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International Monetary Fund. African Dept.

Abstract

Sub-Saharan Africa continues to record strong economic growth, despite the weaker global economic environment. Regional output rose by 5 percent in 2011, with growth set to increase slightly in 2012, helped by still-strong commodity prices, new resource exploitation, and the improved domestic conditions that have underpinned several years of solid trend growth in the region's low-income countries. But there is variation in performance across the region, with output in middle-income countries tracking more closely the global slowdown and with some sub-regions adversely affected, at least temporarily, by drought. Threats to the outlook include the risk of intensified financial stresses in the euro area spilling over into a further slowing of the global economy and the possibility of an oil price surge triggered by rising geopolitical tensions.

International Monetary Fund. External Relations Dept.
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Stephan Schmidheiny

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International Monetary Fund. African Dept.

Abstract

Sub-Saharan Africa continues to record strong economic growth, despite the weaker global economic environment. Regional output rose by 5 percent in 2011, with growth set to increase slightly in 2012, helped by still-strong commodity prices, new resource exploitation, and the improved domestic conditions that have underpinned several years of solid trend growth in the region’s low-income countries. But there is variation in performance across the region, with output in middle-income countries tracking more closely the global slowdown and with some sub-regions adversely affected, at least temporarily, by drought. Threats to the outlook include the risk of intensified financial stresses in the euro area spilling over into a further slowing of the global economy and the possibility of an oil price surge triggered by rising geopolitical tensions.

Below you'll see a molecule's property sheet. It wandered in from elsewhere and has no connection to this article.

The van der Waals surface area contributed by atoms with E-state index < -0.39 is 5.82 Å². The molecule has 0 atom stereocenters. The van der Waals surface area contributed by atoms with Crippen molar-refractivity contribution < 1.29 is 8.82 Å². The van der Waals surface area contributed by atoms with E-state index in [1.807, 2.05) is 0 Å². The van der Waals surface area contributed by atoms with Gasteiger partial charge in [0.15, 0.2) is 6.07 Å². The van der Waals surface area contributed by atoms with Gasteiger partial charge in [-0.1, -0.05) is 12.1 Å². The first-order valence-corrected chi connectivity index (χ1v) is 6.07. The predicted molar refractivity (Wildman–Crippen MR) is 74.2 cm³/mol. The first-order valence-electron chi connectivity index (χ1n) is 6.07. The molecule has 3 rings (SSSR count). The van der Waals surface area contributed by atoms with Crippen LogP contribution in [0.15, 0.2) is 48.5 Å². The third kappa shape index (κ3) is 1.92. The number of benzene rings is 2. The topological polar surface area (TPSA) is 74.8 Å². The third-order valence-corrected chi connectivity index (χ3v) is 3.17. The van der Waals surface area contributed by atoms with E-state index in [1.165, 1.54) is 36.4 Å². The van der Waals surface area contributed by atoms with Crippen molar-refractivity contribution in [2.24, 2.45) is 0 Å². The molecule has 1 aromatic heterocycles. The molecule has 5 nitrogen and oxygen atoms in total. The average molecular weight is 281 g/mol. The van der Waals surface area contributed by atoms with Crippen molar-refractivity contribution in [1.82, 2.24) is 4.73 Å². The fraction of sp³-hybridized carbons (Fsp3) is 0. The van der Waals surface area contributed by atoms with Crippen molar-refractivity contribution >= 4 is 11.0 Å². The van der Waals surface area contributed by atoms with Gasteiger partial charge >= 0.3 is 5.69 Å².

International Monetary Fund. African Dept.

Abstract

In the last few years, the world has experienced three episodes of global financial stress. The most significant took place after the collapse of the U.S. investment bank Lehman Brothers in late 2008. The other episodes, in mid-2010 and late 2011, have involved the deterioration of European public finances and financial conditions. The theme that runs through these three episodes is a generalized increase in global risk aversion (Figure 2.1). This chapter explores the channels through which global financial stress affects sub-Saharan African banking systems,1 reviewing the effects of the 2008–09 financial turmoil and the recent European crisis.

International Monetary Fund. African Dept.

Abstract

Exhaustible natural resources account for a large share of output and export earnings in many sub-Saharan African (SSA) countries. Rising world commodity prices, coupled with new resource discoveries, have stimulated growth in these economies during the past decade. Several additional countries in the region are also poised to become significant resource exporters in the near future. This chapter examines the region’s natural resource exporters and the policies that can help them make effective use of these resources to support economic development.1